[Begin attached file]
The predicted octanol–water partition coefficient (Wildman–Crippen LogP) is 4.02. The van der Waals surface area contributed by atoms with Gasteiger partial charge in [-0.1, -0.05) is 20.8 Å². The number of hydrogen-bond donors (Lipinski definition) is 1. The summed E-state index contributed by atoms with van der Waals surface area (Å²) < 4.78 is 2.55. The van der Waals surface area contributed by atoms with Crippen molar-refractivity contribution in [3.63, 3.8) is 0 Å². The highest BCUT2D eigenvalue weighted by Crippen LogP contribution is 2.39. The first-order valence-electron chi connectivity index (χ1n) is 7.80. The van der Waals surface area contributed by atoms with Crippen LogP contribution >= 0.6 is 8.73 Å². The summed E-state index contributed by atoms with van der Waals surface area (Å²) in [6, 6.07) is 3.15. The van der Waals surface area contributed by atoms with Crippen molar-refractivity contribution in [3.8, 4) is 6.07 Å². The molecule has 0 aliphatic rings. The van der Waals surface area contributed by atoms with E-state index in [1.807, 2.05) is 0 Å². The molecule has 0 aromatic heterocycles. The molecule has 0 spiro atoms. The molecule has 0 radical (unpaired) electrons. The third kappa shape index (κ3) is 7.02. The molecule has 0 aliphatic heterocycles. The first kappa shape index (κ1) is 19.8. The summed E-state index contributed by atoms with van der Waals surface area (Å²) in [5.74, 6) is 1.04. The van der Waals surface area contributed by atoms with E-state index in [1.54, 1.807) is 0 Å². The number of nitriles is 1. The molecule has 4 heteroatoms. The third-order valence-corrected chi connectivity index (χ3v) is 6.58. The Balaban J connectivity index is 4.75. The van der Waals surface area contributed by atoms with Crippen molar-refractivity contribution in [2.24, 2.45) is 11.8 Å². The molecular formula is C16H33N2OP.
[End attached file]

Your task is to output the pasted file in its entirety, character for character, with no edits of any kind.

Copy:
The predicted octanol–water partition coefficient (Wildman–Crippen LogP) is 4.02. The van der Waals surface area contributed by atoms with Gasteiger partial charge in [-0.1, -0.05) is 20.8 Å². The number of hydrogen-bond donors (Lipinski definition) is 1. The summed E-state index contributed by atoms with van der Waals surface area (Å²) < 4.78 is 2.55. The van der Waals surface area contributed by atoms with Crippen molar-refractivity contribution in [3.63, 3.8) is 0 Å². The highest BCUT2D eigenvalue weighted by Crippen LogP contribution is 2.39. The first-order valence-electron chi connectivity index (χ1n) is 7.80. The van der Waals surface area contributed by atoms with Crippen LogP contribution >= 0.6 is 8.73 Å². The summed E-state index contributed by atoms with van der Waals surface area (Å²) in [6, 6.07) is 3.15. The van der Waals surface area contributed by atoms with Crippen molar-refractivity contribution in [3.8, 4) is 6.07 Å². The molecule has 0 aliphatic rings. The van der Waals surface area contributed by atoms with E-state index in [1.807, 2.05) is 0 Å². The molecule has 0 aromatic heterocycles. The molecule has 0 spiro atoms. The molecule has 0 radical (unpaired) electrons. The third kappa shape index (κ3) is 7.02. The molecule has 0 aliphatic heterocycles. The first kappa shape index (κ1) is 19.8. The summed E-state index contributed by atoms with van der Waals surface area (Å²) in [5.74, 6) is 1.04. The van der Waals surface area contributed by atoms with E-state index in [1.54, 1.807) is 0 Å². The number of nitriles is 1. The molecule has 4 heteroatoms. The third-order valence-corrected chi connectivity index (χ3v) is 6.58. The Balaban J connectivity index is 4.75. The van der Waals surface area contributed by atoms with Crippen molar-refractivity contribution in [2.24, 2.45) is 11.8 Å². The molecular formula is C16H33N2OP.